Dedicatory epistle Sir Robert Kerr, first Earl of Ancram [1579 - 1655] a Gentleman of the Bedchamber to King Charles, and himself a poet of considerable ability.
1 Quem neque quae fuerant The second line of an epigram by our author’s father, David Hume of Godscroft, entitled Laurea Poetarum Corona, destined to be anthologized in Delitiae Poetarum Scotarum 1.431.
2 ex Diogeneo poculo I. e., in his hands. See Diogenes Laertius, Lives of the Philosophers VI.37: “One day, observing a child drinking out of his hands, he cast away the cup from his wallet with the words, ‘A child has beaten me in plainness of living’” (trans. R. D. Hicks).
7 Chrysophili His name means “lover of gold.”
19 Ignatiani sphyngis “Ignatian” would seem to refer to the Jesuits, but I do not see how this suits the context. Possibly it has to do with the Jesuit device of using riddles as teaching aids, such as the “painted enigmas” discussed by Montagu 1968.
27 quia ingenio Uticensis Literally “was such a Cato of Utica by nature,” Marcus Porcius Cato the Younger [d. 46 B. C.] was the model Stoic, killing himself at Utica in N. Africa to forestall capture by Julius Caesar. His ancestor, M. Porcius Cato the Elder was known as a censor, but the two Catos are often conflated.
27 Procul ite Catones When Hume published a collection of his poems in 1639 (Hume 1639 151 - 2), he included a longer version of this first line and titled the poem “De Felicitate Barbarorum”: “While we sing of these delights, begone, all you foul Catos…”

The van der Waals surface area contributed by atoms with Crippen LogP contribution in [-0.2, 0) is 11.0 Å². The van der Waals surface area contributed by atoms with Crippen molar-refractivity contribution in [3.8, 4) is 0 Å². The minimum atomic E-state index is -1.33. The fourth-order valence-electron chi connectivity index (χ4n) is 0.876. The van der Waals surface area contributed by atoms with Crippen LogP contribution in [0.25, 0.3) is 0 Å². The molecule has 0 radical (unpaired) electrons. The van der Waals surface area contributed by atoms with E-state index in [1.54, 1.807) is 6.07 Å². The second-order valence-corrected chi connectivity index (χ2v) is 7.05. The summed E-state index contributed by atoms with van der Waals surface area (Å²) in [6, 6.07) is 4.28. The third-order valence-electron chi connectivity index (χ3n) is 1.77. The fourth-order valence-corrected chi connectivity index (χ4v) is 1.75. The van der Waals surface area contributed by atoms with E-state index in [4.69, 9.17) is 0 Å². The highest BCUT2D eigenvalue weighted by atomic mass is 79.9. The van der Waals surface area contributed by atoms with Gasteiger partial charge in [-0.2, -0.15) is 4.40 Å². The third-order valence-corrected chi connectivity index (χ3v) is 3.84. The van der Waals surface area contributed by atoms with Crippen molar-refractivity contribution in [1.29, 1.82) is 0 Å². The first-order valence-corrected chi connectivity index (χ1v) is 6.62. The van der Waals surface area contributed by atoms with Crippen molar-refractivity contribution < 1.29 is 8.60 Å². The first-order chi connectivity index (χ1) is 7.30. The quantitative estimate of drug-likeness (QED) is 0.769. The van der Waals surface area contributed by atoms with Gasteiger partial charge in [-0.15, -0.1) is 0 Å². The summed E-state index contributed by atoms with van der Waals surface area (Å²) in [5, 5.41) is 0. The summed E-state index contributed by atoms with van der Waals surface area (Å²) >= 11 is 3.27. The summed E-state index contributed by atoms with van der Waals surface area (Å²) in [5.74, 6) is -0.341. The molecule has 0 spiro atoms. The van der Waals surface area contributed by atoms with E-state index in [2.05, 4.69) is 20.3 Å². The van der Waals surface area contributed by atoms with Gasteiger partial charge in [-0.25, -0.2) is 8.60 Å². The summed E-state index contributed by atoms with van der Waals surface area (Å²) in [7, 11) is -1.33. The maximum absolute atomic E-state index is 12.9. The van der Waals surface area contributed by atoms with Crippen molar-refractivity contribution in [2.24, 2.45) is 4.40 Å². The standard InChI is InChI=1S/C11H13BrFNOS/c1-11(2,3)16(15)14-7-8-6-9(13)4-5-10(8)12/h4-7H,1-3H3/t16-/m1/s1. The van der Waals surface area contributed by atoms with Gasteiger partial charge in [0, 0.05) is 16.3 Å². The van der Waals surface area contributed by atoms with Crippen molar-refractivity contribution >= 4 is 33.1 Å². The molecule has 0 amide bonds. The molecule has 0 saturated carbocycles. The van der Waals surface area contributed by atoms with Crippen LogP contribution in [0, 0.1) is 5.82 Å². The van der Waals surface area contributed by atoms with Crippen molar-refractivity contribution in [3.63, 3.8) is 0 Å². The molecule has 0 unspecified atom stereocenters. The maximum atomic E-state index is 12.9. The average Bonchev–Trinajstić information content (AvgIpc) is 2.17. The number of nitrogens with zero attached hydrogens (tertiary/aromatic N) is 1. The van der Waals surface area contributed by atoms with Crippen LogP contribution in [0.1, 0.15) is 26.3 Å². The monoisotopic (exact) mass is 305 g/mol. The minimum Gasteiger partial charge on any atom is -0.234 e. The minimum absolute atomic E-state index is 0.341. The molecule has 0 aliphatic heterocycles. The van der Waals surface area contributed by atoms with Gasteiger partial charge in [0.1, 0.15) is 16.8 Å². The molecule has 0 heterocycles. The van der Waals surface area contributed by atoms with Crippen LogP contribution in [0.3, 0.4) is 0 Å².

35 transmontanum bellum patratum The (temporarily) successful conclusion of the Valtelline affair in 1625 (this was a squabble over French right of access to a route over the Alps which provided the original impetus for the Thirty Years War).
35 Macedonis arma The Macedonian is King Gustavus Adolphus of Sweden, who was subsidized by the French king. The Macedonians lived in northern Greece, hence the name is used for other northerners, the Swedes. The Water-drinkers are either the Dutch or Protestants in general.
42 AD NOBILISSIMUM VIRUM DN. IACOBUM GRAHMIUM James Graham, fifth Earl of Montrose [1612 - 1650], shortly after coming of age, traveled in France and Italy for three years, 1633 - 36. Perhaps he met Hume in Paris, as seems to be implied by these two poems, but nothing is known of the matter. His later career during the English Civil War was unhappy. While attempting to assert his authority as lieutenant-governor of Scotland under the exiled Charles II, his forces were defeated and he was hanged in May 1650.
43 AD IUDICEM This poem “Ad Iudicem" is called “Ad N. pro Amico” in Hume 1639, p. 152.
43 Geryonem indomitum See the note on §17.
52 pinguissimis pyramidalibus The Latin word pyramidales, translated here as “groins” is a Renaissance medical term for 1.) lower abdominal muscles; 2.) organs which produce semen. Cf. Steven Blankaart’s 1679 Lexicon Medicum s.v. pyramidales: musculi, in abdomine locantur, et rectorum infimis tendinibus incumbunt, nec sunt rectorum partes, ut putant Vesalius et Columbus, sed distincti musculi, ut probat Fallopius: membrana peculiaris, qua investiuntur, et fibrarum cursus, diversos a rectis esse musculos ostendit. Ortum ab externo pubis osse sortiuntur, et quanto longius ascendunt, tanto fiunt angustiores, circa umbilicum in alba linea terminum consequuntur. Aliquando desunt, vel sinister dextro minor est, vel dexter sinistro.